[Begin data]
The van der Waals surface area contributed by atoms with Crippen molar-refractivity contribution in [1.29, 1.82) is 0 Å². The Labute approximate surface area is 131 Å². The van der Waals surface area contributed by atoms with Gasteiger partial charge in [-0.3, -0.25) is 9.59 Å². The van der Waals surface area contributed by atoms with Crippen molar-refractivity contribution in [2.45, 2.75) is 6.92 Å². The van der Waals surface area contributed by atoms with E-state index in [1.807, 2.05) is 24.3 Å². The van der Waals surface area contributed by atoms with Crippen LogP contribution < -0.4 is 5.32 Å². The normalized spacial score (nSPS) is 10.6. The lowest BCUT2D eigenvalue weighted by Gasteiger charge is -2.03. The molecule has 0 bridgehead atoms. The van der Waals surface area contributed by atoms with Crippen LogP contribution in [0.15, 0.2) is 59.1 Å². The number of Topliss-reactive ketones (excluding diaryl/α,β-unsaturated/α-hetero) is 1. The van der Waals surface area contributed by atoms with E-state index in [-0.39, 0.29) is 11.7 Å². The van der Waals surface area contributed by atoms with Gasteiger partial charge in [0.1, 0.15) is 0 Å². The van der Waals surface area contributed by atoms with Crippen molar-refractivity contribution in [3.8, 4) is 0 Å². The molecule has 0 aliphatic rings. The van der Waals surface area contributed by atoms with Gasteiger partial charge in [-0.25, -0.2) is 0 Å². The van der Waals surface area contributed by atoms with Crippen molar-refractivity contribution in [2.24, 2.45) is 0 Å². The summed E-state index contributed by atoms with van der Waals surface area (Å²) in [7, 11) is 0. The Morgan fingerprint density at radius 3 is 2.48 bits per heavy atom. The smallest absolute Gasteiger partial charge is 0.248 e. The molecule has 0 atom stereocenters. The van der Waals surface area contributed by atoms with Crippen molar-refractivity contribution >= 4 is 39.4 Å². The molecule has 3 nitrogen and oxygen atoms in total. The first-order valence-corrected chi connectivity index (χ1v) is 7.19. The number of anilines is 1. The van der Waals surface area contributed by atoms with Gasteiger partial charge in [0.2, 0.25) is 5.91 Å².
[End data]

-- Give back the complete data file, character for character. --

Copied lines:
The van der Waals surface area contributed by atoms with Crippen molar-refractivity contribution in [1.29, 1.82) is 0 Å². The Labute approximate surface area is 131 Å². The van der Waals surface area contributed by atoms with Gasteiger partial charge in [-0.3, -0.25) is 9.59 Å². The van der Waals surface area contributed by atoms with Crippen molar-refractivity contribution in [2.45, 2.75) is 6.92 Å². The van der Waals surface area contributed by atoms with E-state index in [1.807, 2.05) is 24.3 Å². The van der Waals surface area contributed by atoms with Crippen LogP contribution < -0.4 is 5.32 Å². The normalized spacial score (nSPS) is 10.6. The lowest BCUT2D eigenvalue weighted by Gasteiger charge is -2.03. The molecule has 0 bridgehead atoms. The van der Waals surface area contributed by atoms with Crippen LogP contribution in [0.15, 0.2) is 59.1 Å². The number of Topliss-reactive ketones (excluding diaryl/α,β-unsaturated/α-hetero) is 1. The van der Waals surface area contributed by atoms with E-state index in [-0.39, 0.29) is 11.7 Å². The van der Waals surface area contributed by atoms with Gasteiger partial charge in [0.1, 0.15) is 0 Å². The van der Waals surface area contributed by atoms with Crippen molar-refractivity contribution in [3.8, 4) is 0 Å². The molecule has 0 aliphatic rings. The van der Waals surface area contributed by atoms with Gasteiger partial charge in [-0.25, -0.2) is 0 Å². The van der Waals surface area contributed by atoms with Crippen molar-refractivity contribution in [2.24, 2.45) is 0 Å². The summed E-state index contributed by atoms with van der Waals surface area (Å²) in [7, 11) is 0. The Morgan fingerprint density at radius 3 is 2.48 bits per heavy atom. The smallest absolute Gasteiger partial charge is 0.248 e. The molecule has 0 atom stereocenters. The van der Waals surface area contributed by atoms with Crippen molar-refractivity contribution >= 4 is 39.4 Å². The molecule has 3 nitrogen and oxygen atoms in total. The first-order valence-corrected chi connectivity index (χ1v) is 7.19. The number of anilines is 1. The van der Waals surface area contributed by atoms with Gasteiger partial charge in [0.2, 0.25) is 5.91 Å².